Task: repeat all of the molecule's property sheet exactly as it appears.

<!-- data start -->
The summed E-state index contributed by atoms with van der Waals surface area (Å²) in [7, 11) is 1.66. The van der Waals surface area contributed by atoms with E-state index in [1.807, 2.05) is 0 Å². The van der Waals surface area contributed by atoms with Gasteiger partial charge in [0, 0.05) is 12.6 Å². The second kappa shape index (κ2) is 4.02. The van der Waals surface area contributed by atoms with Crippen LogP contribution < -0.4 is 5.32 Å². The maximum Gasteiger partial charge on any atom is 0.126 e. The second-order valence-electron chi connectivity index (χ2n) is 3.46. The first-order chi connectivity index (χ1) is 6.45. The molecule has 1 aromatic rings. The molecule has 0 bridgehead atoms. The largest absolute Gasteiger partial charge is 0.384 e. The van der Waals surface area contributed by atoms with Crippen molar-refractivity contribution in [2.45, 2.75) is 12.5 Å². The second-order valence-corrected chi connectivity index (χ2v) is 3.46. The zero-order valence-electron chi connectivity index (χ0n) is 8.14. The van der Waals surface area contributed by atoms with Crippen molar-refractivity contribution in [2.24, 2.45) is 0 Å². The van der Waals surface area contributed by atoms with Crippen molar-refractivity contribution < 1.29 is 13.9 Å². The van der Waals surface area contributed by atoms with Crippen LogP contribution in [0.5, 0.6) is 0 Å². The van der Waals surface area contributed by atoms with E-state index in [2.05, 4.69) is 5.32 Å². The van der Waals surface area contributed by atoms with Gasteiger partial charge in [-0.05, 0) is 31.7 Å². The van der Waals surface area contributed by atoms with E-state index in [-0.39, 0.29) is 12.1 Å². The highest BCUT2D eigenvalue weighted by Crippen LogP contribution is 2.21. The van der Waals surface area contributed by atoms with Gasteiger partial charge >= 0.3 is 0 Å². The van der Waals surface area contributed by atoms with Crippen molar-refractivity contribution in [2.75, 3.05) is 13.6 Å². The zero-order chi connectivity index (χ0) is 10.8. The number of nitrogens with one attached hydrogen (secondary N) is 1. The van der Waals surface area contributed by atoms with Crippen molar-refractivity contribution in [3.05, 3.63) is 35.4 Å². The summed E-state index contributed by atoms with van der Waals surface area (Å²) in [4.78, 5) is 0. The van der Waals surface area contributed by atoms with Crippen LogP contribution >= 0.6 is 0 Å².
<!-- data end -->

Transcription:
The summed E-state index contributed by atoms with van der Waals surface area (Å²) in [7, 11) is 1.66. The van der Waals surface area contributed by atoms with E-state index in [1.807, 2.05) is 0 Å². The van der Waals surface area contributed by atoms with Gasteiger partial charge in [0, 0.05) is 12.6 Å². The second kappa shape index (κ2) is 4.02. The van der Waals surface area contributed by atoms with Crippen LogP contribution < -0.4 is 5.32 Å². The maximum Gasteiger partial charge on any atom is 0.126 e. The second-order valence-electron chi connectivity index (χ2n) is 3.46. The first-order chi connectivity index (χ1) is 6.45. The molecule has 1 aromatic rings. The molecule has 0 bridgehead atoms. The largest absolute Gasteiger partial charge is 0.384 e. The van der Waals surface area contributed by atoms with Crippen molar-refractivity contribution in [2.45, 2.75) is 12.5 Å². The second-order valence-corrected chi connectivity index (χ2v) is 3.46. The zero-order valence-electron chi connectivity index (χ0n) is 8.14. The van der Waals surface area contributed by atoms with Crippen molar-refractivity contribution in [2.24, 2.45) is 0 Å². The van der Waals surface area contributed by atoms with Crippen molar-refractivity contribution < 1.29 is 13.9 Å². The van der Waals surface area contributed by atoms with Crippen LogP contribution in [0.5, 0.6) is 0 Å². The van der Waals surface area contributed by atoms with E-state index in [2.05, 4.69) is 5.32 Å². The van der Waals surface area contributed by atoms with Gasteiger partial charge in [-0.05, 0) is 31.7 Å². The van der Waals surface area contributed by atoms with E-state index in [-0.39, 0.29) is 12.1 Å². The highest BCUT2D eigenvalue weighted by Crippen LogP contribution is 2.21. The van der Waals surface area contributed by atoms with Gasteiger partial charge >= 0.3 is 0 Å². The van der Waals surface area contributed by atoms with Crippen molar-refractivity contribution in [2.75, 3.05) is 13.6 Å². The zero-order chi connectivity index (χ0) is 10.8. The number of nitrogens with one attached hydrogen (secondary N) is 1. The van der Waals surface area contributed by atoms with Crippen molar-refractivity contribution in [3.05, 3.63) is 35.4 Å². The summed E-state index contributed by atoms with van der Waals surface area (Å²) in [4.78, 5) is 0. The van der Waals surface area contributed by atoms with Crippen LogP contribution >= 0.6 is 0 Å².